Whilst I’m on a tangent, I rather like bears. They have a sense of smell better than dogs, can swim, climb trees, run very quickly, have great dexterity and strength and are very intelligent. I think Lord Byron had one at university (pet dogs were banned).

Thaddeus

Sunday, 4 December 2011

Top 10 reads of 2011

These are selected from books I’ve reviewed on this blog and have read during 2011. I’ve not included multiple entries from a single author (except for trilogies). They aren’t in any particular order, and I've linked each title to the full review I wrote previously.

History

Byzantium Trilogy by John Julius Norwich

Prior to this my knowledge of Byzantium and the Byzantine Empire was absolutely minimal, and after reading it I was staggered there had been such a gaping chasm of ignorance. Given the Empire lasted over a thousand years (and was more recent, obviously, than Republican and almost all of Imperial Rome) it’s bizarre it isn’t better known. Lord Norwich’s history is easy to read (with a minor exception early on when the family of Constans kept giving the sons almost identical names) and fascinating.


Gladiator: The Roman Fighter’s (Unofficial) Manual by Philip Matyszak

I could’ve picked any of the Unofficial Manuals (the others are Legionary and Knight, with Samurai out in February), but went for Gladiator due to the dry humour that pervades the history of the dark and glorious trade.


The Decline and Fall of The Roman Empire (volumes 1-3) by Edward Gibbon

Not one for beginners, or anyone who doesn’t mind a bit of a slog at times. Gibbon’s excellent work (whilst occasionally veering off course) paints a vivid and detailed picture of Rome’s descent from the Golden Age (Nerva to Marcus Aurelius) to its final destruction.


Restorer of the World: The Emperor Aurelian by John White

In the early 3rd century Rome had become weakened by ambition and serial regicide and its virtues were diluted by luxury. However, in the latter half of the century there was a spate of fantastically talented general-emperors and of these Aurelian may claim to be the greatest. His name isn’t commonly known, but it should be, as Aurelian ranks with the likes of Trajan when it comes to ability and his biography is engaging and interesting, perhaps the best history I’ve read this year.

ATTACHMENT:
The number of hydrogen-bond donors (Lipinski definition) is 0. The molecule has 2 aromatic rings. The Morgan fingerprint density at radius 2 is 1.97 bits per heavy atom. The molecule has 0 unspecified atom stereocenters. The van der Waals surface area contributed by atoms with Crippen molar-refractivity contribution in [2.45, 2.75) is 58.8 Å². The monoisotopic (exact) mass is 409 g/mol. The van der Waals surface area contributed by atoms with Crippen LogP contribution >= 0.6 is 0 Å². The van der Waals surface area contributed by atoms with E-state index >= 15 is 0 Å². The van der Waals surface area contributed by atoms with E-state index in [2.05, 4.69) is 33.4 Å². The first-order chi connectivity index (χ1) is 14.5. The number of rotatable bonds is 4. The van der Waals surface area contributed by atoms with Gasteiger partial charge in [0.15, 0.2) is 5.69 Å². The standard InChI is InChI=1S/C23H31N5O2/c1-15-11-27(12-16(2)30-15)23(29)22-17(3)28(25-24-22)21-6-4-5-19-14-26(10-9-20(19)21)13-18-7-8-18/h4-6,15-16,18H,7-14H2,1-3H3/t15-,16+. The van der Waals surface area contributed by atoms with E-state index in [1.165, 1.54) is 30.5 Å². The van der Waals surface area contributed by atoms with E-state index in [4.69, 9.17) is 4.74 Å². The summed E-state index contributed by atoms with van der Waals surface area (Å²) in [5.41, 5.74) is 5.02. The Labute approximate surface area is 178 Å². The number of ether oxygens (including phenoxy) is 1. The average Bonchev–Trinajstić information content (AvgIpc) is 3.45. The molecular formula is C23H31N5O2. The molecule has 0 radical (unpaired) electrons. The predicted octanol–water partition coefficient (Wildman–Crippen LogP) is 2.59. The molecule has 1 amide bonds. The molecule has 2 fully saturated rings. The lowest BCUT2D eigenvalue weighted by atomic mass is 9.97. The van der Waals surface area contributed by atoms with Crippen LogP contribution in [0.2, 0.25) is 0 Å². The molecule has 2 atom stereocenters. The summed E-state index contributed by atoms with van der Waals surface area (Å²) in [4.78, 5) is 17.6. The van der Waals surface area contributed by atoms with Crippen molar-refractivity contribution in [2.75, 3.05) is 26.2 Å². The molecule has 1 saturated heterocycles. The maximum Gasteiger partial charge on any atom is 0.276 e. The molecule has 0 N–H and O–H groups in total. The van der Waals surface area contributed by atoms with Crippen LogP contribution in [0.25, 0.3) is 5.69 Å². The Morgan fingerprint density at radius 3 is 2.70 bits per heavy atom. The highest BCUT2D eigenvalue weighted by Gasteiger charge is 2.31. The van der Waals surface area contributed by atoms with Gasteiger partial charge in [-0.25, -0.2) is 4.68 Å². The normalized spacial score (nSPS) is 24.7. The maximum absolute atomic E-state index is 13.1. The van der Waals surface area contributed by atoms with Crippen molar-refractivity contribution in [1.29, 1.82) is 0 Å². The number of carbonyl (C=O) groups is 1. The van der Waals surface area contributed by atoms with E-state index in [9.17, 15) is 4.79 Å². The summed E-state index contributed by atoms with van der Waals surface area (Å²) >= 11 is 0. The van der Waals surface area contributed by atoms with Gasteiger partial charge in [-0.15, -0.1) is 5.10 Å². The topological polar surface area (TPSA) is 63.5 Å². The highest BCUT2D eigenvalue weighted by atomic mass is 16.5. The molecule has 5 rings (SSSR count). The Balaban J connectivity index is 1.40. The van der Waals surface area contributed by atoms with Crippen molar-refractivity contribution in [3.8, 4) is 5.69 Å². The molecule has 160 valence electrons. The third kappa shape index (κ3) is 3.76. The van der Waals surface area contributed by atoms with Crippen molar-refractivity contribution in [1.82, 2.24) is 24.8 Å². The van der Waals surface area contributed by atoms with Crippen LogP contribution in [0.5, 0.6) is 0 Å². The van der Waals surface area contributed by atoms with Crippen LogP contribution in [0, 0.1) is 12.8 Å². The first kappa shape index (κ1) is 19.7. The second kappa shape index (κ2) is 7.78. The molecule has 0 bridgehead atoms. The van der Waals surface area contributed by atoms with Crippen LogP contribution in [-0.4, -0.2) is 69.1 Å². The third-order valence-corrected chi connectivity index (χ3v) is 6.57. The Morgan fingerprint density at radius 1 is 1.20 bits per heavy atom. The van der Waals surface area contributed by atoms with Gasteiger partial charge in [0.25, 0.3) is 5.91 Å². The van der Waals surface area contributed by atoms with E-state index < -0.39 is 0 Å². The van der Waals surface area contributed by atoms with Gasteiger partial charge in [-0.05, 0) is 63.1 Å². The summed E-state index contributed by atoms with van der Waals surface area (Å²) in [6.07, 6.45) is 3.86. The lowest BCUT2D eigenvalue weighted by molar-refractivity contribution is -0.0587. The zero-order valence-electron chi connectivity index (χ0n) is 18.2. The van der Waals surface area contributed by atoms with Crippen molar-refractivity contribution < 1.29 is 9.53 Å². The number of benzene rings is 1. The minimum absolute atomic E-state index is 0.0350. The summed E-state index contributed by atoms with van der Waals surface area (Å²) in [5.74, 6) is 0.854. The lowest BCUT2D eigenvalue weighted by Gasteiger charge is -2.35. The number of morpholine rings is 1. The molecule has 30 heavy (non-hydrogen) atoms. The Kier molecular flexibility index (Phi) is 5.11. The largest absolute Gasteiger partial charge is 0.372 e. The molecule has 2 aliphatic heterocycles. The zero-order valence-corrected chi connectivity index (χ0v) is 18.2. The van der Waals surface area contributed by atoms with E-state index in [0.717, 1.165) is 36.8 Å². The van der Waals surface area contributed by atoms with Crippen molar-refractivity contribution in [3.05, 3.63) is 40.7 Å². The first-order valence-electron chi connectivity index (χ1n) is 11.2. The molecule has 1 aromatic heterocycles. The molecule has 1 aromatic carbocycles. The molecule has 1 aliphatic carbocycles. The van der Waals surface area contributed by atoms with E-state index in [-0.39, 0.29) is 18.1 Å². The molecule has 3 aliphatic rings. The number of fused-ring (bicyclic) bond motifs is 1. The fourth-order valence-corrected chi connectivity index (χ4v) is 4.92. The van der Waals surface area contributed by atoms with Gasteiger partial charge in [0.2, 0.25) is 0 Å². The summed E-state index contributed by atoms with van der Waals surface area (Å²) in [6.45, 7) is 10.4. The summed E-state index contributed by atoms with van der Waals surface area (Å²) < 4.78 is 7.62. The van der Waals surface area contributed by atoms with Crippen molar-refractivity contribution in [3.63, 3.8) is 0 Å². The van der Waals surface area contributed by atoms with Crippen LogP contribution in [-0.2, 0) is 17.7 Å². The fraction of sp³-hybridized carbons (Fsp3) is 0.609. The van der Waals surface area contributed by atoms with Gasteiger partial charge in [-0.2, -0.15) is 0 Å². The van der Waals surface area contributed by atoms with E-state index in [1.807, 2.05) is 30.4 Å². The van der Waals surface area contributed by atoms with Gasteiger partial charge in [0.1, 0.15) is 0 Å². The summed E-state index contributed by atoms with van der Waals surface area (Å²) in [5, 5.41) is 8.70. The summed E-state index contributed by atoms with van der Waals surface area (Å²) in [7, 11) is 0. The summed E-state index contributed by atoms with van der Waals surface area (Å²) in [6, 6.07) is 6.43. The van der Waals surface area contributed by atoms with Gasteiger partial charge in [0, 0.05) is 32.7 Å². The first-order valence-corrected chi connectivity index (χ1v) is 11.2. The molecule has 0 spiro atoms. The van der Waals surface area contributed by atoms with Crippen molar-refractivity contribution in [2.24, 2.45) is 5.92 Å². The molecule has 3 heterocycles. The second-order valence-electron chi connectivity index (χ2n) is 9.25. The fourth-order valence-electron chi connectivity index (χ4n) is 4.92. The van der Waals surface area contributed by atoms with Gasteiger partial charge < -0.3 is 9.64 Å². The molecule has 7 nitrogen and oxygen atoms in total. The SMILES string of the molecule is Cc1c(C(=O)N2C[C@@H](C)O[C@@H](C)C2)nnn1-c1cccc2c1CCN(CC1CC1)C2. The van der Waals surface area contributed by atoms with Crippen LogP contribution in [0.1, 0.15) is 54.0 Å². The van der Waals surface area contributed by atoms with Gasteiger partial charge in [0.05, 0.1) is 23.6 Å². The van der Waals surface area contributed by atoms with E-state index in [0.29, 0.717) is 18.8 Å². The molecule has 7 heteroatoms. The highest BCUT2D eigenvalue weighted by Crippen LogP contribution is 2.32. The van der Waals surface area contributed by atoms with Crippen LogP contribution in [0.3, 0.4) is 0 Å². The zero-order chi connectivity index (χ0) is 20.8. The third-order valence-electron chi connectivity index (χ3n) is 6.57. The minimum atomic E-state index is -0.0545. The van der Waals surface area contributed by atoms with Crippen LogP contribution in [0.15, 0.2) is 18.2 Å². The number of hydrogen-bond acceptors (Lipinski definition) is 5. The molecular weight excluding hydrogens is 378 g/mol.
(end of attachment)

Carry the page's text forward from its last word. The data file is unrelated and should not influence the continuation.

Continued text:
Fantasy/sci-fi

The Heroes by Joe Abercrombie

For some reason I thought I hadn’t actually reviewed this, and almost left it off the list. The Heroes, (like Best Served Cold), is a stand-alone book that takes place in the same world as The First Law Trilogy (buying this is a good idea because it’s excellent, but not necessary to make sense of The Heroes). It relates a prolonged battle between the North and the Union in grim and vivid detail, and does a great job of fleshing out the capriciousness of fate and the unpredictable nature of warfare.


The Lies of Locke Lamora by Scott Lynch

A little bit Marmite due to the slightly shaky start, I would urge readers to keep going. By the middle of the book the plot has become engaging, shortly thereafter it becomes enthralling, and the latter third builds to a climax like a runaway train. Bloody good book.


God-Emperor of Didcot by Toby Frost